The main surprise to me was that number (7) was so slow.  Anyway,
as matters currently stand it looks like tail recursive loops are
the way to go if you have to have a fast inner loop that can break
out early.  HOWEVER, I would like to argue that for cases where
you really want to optimize a loop like this (and where you can't
radically change the algorithm or data structures, of course), it
would be really great if the language added a genuine break
statement (plus some sort of step value for for loops).  As usual,
my argument is in terms of a timing test.  If you have an inner
loop that *doesn't* have to break out in the middle, the for loop
is much faster than a tail recursive loop.  Here are the
tests:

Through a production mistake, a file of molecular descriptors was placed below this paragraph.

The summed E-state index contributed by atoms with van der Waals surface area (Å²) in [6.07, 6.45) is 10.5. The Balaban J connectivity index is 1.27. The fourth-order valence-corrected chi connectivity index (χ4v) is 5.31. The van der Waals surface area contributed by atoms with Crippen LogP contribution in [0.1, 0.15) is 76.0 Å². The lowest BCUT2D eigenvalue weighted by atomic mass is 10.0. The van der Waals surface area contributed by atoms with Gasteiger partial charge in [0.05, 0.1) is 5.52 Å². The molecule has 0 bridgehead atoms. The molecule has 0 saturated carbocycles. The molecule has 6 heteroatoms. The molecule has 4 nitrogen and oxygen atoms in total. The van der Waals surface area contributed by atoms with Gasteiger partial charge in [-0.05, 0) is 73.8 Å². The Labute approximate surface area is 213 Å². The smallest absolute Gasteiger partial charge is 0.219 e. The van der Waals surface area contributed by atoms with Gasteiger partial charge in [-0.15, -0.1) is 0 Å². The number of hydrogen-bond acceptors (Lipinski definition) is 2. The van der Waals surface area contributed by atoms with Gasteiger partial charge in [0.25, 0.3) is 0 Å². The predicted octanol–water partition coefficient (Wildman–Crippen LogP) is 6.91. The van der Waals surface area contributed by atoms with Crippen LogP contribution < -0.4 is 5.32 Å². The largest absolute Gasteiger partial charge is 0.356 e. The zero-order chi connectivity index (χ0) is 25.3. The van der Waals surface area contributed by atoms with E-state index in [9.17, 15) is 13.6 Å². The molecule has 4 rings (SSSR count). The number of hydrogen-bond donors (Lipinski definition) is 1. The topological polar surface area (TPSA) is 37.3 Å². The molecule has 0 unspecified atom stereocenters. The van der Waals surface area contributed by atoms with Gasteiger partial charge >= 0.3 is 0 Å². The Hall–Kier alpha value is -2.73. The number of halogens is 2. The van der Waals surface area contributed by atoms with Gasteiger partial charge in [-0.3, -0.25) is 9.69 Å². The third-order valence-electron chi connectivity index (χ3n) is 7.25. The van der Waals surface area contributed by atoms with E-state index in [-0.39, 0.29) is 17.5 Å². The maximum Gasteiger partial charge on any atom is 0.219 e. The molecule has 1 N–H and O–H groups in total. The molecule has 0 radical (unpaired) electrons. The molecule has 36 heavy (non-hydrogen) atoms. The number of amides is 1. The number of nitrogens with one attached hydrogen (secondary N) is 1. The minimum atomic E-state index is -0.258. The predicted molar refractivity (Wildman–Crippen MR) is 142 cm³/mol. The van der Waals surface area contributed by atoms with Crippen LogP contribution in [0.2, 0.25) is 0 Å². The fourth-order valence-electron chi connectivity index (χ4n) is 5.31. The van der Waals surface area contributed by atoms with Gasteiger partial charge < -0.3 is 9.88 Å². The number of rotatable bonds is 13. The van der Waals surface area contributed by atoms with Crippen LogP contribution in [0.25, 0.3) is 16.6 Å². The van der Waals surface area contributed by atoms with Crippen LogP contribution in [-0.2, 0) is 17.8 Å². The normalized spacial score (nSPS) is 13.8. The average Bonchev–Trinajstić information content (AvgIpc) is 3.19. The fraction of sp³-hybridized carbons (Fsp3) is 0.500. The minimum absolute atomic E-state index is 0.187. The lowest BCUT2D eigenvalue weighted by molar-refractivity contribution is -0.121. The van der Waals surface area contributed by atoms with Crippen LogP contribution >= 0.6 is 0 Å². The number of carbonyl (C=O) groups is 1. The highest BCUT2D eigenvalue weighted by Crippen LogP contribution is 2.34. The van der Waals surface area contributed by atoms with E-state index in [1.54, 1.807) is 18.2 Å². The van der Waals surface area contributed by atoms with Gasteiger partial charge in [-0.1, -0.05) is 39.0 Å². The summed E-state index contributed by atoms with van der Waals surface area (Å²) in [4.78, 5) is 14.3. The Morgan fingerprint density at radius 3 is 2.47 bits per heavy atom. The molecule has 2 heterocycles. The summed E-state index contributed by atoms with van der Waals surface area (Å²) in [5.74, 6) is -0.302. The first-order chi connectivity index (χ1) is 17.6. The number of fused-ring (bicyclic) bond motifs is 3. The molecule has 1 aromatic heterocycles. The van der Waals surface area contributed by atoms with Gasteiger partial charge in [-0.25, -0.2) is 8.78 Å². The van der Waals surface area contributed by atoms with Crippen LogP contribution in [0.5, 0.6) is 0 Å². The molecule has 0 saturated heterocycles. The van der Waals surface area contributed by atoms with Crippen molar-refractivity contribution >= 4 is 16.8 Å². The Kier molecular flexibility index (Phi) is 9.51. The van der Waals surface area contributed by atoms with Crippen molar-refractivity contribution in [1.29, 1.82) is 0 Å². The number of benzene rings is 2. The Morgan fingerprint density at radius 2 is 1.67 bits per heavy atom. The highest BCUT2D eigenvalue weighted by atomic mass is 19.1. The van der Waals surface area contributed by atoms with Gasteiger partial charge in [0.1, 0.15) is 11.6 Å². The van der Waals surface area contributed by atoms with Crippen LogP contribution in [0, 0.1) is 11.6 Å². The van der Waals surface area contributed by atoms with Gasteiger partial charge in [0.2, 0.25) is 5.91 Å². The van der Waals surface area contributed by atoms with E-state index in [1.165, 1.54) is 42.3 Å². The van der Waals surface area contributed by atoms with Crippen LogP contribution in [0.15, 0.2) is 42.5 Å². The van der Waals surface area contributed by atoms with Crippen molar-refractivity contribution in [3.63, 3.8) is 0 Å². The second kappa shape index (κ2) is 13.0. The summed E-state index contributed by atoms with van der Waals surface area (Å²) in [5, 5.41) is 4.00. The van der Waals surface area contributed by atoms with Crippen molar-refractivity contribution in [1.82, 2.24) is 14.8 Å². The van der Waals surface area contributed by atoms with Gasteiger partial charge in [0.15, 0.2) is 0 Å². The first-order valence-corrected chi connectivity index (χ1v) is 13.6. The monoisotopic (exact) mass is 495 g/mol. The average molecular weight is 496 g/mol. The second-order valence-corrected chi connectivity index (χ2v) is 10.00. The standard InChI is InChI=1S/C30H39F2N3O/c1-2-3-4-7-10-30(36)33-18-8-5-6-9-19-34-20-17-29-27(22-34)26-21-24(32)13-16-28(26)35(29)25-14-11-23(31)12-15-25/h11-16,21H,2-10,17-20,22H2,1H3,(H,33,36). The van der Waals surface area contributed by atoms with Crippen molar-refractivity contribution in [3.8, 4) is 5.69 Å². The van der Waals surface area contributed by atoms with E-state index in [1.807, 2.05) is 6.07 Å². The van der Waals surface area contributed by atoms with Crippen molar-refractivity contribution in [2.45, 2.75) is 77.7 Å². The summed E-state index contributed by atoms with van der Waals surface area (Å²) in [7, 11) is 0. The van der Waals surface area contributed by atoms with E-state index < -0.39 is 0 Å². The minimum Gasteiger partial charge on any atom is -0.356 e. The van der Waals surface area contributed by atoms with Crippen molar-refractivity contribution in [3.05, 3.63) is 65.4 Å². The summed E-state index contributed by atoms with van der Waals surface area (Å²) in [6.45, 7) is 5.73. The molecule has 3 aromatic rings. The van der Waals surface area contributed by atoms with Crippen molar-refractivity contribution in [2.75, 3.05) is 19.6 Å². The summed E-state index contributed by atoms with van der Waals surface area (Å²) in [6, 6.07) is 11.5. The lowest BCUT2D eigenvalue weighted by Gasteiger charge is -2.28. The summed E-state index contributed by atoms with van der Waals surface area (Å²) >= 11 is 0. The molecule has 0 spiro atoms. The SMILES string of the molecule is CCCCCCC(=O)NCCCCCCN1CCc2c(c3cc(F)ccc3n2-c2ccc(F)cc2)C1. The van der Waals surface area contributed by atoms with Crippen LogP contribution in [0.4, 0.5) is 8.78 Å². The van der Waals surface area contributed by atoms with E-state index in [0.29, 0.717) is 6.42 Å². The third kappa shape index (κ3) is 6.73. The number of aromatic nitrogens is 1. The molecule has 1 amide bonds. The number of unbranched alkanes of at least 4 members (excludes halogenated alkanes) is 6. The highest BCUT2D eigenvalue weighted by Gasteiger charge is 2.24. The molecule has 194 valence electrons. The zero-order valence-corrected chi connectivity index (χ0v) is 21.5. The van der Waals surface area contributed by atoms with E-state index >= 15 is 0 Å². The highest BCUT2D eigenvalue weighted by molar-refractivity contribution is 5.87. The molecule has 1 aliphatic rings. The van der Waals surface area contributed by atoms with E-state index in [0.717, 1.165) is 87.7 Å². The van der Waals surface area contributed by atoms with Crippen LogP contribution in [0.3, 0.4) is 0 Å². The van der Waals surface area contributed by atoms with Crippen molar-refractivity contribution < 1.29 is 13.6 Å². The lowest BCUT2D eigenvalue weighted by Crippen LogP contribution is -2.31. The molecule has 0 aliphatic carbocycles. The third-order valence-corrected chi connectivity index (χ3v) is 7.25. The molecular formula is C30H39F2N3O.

(1) for loop
------------------------------------
let _ =
  let k = ref 0 in
    for i = 1 to 1_000_000_000 do
      k := 0;
      for j = 1 to 10 do
        incr k
      done
    done

real    0m22.867s
user    0m22.850s
sys     0m0.010s
------------------------------------

(2) tail recursive loop
------------------------------------
let _ =
  let k = ref 0 in
  let rec loop j =
    incr k;
    if j = 10 then () else loop (j + 1)
  in
    for i = 1 to 1_000_000_000 do
      k := 0;
      loop 1
    done

real    0m37.105s
user    0m36.870s
sys     0m0.200s
------------------------------------

On Tue, 2003-03-18 at 00:52, Oliver Bandel wrote:
> On Mon, Mar 17, 2003 at 02:01:21PM -0800, Daniel M. Albro wrote:
> > 
> > 	Sorry, I just meant that the version that puts the
> > exception into a variable outside of the loop is a win over
> > the one that creates the exception inside the loop.
> 
> What does this mean for such a version of reading a file